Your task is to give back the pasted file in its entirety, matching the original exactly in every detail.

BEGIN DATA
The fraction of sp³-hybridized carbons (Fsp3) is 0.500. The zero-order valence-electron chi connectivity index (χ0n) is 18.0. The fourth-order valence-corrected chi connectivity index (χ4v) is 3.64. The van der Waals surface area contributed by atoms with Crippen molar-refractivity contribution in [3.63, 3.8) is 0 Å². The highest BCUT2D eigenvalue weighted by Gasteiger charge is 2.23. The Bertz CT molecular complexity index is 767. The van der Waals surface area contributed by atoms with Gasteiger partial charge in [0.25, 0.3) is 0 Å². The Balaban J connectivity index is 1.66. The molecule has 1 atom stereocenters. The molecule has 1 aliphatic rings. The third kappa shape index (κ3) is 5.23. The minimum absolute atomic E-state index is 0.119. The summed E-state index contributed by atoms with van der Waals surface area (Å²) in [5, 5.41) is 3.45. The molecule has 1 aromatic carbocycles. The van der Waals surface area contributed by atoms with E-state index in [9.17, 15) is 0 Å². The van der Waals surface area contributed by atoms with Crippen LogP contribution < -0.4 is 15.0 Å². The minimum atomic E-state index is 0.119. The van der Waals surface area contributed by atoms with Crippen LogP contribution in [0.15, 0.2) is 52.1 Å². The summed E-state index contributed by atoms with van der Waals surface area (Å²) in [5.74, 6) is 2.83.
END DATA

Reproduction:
The fraction of sp³-hybridized carbons (Fsp3) is 0.500. The zero-order valence-electron chi connectivity index (χ0n) is 18.0. The fourth-order valence-corrected chi connectivity index (χ4v) is 3.64. The van der Waals surface area contributed by atoms with Crippen molar-refractivity contribution in [3.63, 3.8) is 0 Å². The highest BCUT2D eigenvalue weighted by Gasteiger charge is 2.23. The Bertz CT molecular complexity index is 767. The van der Waals surface area contributed by atoms with Gasteiger partial charge in [0.25, 0.3) is 0 Å². The Balaban J connectivity index is 1.66. The molecule has 1 atom stereocenters. The molecule has 1 aliphatic rings. The third kappa shape index (κ3) is 5.23. The minimum absolute atomic E-state index is 0.119. The summed E-state index contributed by atoms with van der Waals surface area (Å²) in [5, 5.41) is 3.45. The molecule has 1 aromatic carbocycles. The van der Waals surface area contributed by atoms with E-state index in [9.17, 15) is 0 Å². The van der Waals surface area contributed by atoms with Crippen LogP contribution < -0.4 is 15.0 Å². The minimum atomic E-state index is 0.119. The van der Waals surface area contributed by atoms with Crippen LogP contribution in [0.15, 0.2) is 52.1 Å². The summed E-state index contributed by atoms with van der Waals surface area (Å²) in [5.74, 6) is 2.83.